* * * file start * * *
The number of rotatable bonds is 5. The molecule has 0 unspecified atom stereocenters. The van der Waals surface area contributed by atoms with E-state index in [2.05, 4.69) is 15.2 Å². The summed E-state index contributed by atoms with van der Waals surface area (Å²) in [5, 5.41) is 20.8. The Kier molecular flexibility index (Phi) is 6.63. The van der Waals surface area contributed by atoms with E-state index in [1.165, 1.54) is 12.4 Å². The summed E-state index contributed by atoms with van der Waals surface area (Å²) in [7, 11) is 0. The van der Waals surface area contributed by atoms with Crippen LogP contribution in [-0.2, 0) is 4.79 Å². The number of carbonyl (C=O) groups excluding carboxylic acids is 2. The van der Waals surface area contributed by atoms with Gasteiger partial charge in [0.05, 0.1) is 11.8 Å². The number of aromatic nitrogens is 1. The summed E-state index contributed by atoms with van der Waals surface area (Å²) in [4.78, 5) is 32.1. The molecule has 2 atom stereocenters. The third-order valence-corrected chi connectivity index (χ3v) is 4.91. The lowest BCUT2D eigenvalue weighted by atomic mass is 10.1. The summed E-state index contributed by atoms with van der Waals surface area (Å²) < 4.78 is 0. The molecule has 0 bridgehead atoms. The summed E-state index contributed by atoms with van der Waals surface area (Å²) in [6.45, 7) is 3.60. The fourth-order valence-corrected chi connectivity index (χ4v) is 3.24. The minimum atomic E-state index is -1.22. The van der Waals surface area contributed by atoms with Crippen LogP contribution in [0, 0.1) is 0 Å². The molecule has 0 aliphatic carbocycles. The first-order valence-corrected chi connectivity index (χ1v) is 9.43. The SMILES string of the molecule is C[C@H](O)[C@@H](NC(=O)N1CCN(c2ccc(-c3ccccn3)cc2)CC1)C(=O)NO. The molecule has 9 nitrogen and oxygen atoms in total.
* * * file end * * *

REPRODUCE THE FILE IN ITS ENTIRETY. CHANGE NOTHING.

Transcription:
The number of rotatable bonds is 5. The molecule has 0 unspecified atom stereocenters. The van der Waals surface area contributed by atoms with E-state index in [2.05, 4.69) is 15.2 Å². The summed E-state index contributed by atoms with van der Waals surface area (Å²) in [5, 5.41) is 20.8. The Kier molecular flexibility index (Phi) is 6.63. The van der Waals surface area contributed by atoms with E-state index in [1.165, 1.54) is 12.4 Å². The summed E-state index contributed by atoms with van der Waals surface area (Å²) in [7, 11) is 0. The van der Waals surface area contributed by atoms with Crippen LogP contribution in [-0.2, 0) is 4.79 Å². The number of carbonyl (C=O) groups excluding carboxylic acids is 2. The van der Waals surface area contributed by atoms with Gasteiger partial charge in [0.05, 0.1) is 11.8 Å². The number of aromatic nitrogens is 1. The summed E-state index contributed by atoms with van der Waals surface area (Å²) in [4.78, 5) is 32.1. The molecule has 2 atom stereocenters. The third-order valence-corrected chi connectivity index (χ3v) is 4.91. The lowest BCUT2D eigenvalue weighted by atomic mass is 10.1. The summed E-state index contributed by atoms with van der Waals surface area (Å²) < 4.78 is 0. The molecule has 0 bridgehead atoms. The summed E-state index contributed by atoms with van der Waals surface area (Å²) in [6.45, 7) is 3.60. The fourth-order valence-corrected chi connectivity index (χ4v) is 3.24. The minimum atomic E-state index is -1.22. The van der Waals surface area contributed by atoms with Crippen LogP contribution in [0, 0.1) is 0 Å². The molecule has 0 aliphatic carbocycles. The first-order valence-corrected chi connectivity index (χ1v) is 9.43. The SMILES string of the molecule is C[C@H](O)[C@@H](NC(=O)N1CCN(c2ccc(-c3ccccn3)cc2)CC1)C(=O)NO. The molecule has 9 nitrogen and oxygen atoms in total.